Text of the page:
Coinductive semantics
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Date:   (:) 
From:  skaller <skaller@u...> 
Subject:  Re: [Camllist] Coinductive semantics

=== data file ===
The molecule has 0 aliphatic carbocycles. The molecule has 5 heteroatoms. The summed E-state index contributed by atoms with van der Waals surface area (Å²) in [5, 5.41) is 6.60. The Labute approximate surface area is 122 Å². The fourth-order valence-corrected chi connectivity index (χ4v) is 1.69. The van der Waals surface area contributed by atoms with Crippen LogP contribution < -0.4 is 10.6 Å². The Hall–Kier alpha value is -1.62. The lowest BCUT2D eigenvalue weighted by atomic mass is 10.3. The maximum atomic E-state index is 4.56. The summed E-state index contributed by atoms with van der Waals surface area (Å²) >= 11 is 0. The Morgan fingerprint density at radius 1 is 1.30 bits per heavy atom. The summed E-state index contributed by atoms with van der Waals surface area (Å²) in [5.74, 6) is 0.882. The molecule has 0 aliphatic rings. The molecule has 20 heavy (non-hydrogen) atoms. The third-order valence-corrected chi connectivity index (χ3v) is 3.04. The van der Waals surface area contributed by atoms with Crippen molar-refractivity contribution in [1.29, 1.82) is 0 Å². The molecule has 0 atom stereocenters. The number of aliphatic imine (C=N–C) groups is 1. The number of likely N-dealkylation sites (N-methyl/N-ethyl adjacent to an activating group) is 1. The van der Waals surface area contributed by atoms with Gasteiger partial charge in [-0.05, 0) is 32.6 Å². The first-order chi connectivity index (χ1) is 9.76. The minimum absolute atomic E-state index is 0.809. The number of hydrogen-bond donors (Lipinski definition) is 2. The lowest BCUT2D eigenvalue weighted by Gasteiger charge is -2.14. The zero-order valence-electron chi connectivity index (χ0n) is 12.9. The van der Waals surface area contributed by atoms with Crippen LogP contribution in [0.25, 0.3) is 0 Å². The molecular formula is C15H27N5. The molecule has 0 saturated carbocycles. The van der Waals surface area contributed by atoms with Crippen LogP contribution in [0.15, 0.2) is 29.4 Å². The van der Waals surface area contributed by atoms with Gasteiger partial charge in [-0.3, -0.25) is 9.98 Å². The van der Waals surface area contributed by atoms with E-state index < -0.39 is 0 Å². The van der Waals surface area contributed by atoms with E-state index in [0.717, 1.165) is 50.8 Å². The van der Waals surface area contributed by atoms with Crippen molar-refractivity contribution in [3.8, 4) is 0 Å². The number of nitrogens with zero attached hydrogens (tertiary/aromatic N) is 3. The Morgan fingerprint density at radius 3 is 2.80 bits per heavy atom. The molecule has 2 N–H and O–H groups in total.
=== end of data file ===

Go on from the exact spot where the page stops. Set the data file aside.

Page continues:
On Sun, 20060122 at 13:23 +0100, Andrej Bauer wrote: > skaller wrote: > If everyone believed in type theory, compilers would be easy to write. LOL! > Every time a programmer wanted to address an element of an array, he > would provide not just the index k but also the proof p that k is a > valid index. Compiler would just have to check that p is a valid proof > (easy when p is a formal proof). But programmers don't want to do that. Actually some of us would like to do it .. however this is moving past my real problem. I'm willing to accept that the typing may end up being unsound in the sense the compiler cannot prove what it needs to: this is actually easy to fix, by simply inserting a runtime check. Also, in this particular case (arrays) the run time representation is already known (literally it is the same as a variant, where the discriminant tag is the array length). This is very nice, since you can actually match on it against particular constant lengths. My problem is more categorical: given your explanation that this is a dependent typing thing, how do I represent such typing in the compiler? If the type of the *value* of the array bound is a unitsum, what is the type of the store containing that value? In particular if I have a match: match somearray_of_float with  (case 1 of NAT) data => ... // 0 elements  (case 2 of NAT) data => ... // 1 elements  (case ?n of NAT) data => // n1 elements what is NAT? At present my type system only has terms like: type t = [  `tuple of t list  `sum of t list  `unitsum of int ... so they're all just constants. How do I modify the type system to allow for a variable? Do I have to actually put executable terms into the type terms? That would account for construction, what about destructors (pattern matches)? Clearly the match has to get out a run time representation of the length .. but it isn't an integer: I mean, the encoding at run time is certainly an integer .. but what is the type ascribed to this value? I called it NAT above .. what, categorically, is NAT? BTW: I think all this analysis could apply to Ocaml too.  John Skaller <skaller at users dot sf dot net> Felix, successor to C++: http://felix.sf.net